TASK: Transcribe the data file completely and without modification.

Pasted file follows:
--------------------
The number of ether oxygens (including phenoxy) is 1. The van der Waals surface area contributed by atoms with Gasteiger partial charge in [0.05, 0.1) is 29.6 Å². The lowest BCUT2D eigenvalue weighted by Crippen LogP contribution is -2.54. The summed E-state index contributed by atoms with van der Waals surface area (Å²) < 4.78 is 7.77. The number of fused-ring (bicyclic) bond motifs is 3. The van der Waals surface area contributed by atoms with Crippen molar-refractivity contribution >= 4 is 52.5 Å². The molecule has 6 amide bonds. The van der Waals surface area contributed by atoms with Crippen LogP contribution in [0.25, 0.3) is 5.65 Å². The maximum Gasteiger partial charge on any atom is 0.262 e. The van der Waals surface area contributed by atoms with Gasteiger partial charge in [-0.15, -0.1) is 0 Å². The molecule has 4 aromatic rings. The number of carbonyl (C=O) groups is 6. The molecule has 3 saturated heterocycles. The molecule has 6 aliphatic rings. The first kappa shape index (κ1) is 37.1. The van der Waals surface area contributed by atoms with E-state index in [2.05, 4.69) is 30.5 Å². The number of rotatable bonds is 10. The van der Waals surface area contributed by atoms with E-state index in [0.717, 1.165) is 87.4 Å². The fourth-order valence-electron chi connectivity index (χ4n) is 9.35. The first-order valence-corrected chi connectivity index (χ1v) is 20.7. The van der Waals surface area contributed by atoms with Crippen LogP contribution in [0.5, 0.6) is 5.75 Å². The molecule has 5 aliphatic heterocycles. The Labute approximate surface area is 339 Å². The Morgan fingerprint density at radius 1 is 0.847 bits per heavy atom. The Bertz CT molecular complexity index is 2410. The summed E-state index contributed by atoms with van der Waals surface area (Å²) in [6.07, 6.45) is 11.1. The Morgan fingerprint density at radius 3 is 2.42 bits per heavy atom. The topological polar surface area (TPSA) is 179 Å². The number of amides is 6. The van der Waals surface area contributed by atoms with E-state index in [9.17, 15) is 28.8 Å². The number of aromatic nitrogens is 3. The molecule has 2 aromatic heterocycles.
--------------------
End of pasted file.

The number of ether oxygens (including phenoxy) is 1. The van der Waals surface area contributed by atoms with Gasteiger partial charge in [0.05, 0.1) is 29.6 Å². The lowest BCUT2D eigenvalue weighted by Crippen LogP contribution is -2.54. The summed E-state index contributed by atoms with van der Waals surface area (Å²) < 4.78 is 7.77. The number of fused-ring (bicyclic) bond motifs is 3. The van der Waals surface area contributed by atoms with Crippen molar-refractivity contribution >= 4 is 52.5 Å². The molecule has 6 amide bonds. The van der Waals surface area contributed by atoms with Crippen LogP contribution in [0.25, 0.3) is 5.65 Å². The maximum Gasteiger partial charge on any atom is 0.262 e. The van der Waals surface area contributed by atoms with Gasteiger partial charge in [-0.15, -0.1) is 0 Å². The molecule has 4 aromatic rings. The number of carbonyl (C=O) groups is 6. The molecule has 3 saturated heterocycles. The molecule has 6 aliphatic rings. The first kappa shape index (κ1) is 37.1. The van der Waals surface area contributed by atoms with E-state index in [2.05, 4.69) is 30.5 Å². The number of rotatable bonds is 10. The van der Waals surface area contributed by atoms with E-state index in [0.717, 1.165) is 87.4 Å². The fourth-order valence-electron chi connectivity index (χ4n) is 9.35. The first-order valence-corrected chi connectivity index (χ1v) is 20.7. The van der Waals surface area contributed by atoms with Crippen LogP contribution in [0.5, 0.6) is 5.75 Å². The molecule has 5 aliphatic heterocycles. The Labute approximate surface area is 339 Å². The Morgan fingerprint density at radius 1 is 0.847 bits per heavy atom. The Bertz CT molecular complexity index is 2410. The summed E-state index contributed by atoms with van der Waals surface area (Å²) in [6.07, 6.45) is 11.1. The Morgan fingerprint density at radius 3 is 2.42 bits per heavy atom. The topological polar surface area (TPSA) is 179 Å². The number of amides is 6. The van der Waals surface area contributed by atoms with E-state index in [9.17, 15) is 28.8 Å². The number of aromatic nitrogens is 3. The molecule has 2 aromatic heterocycles.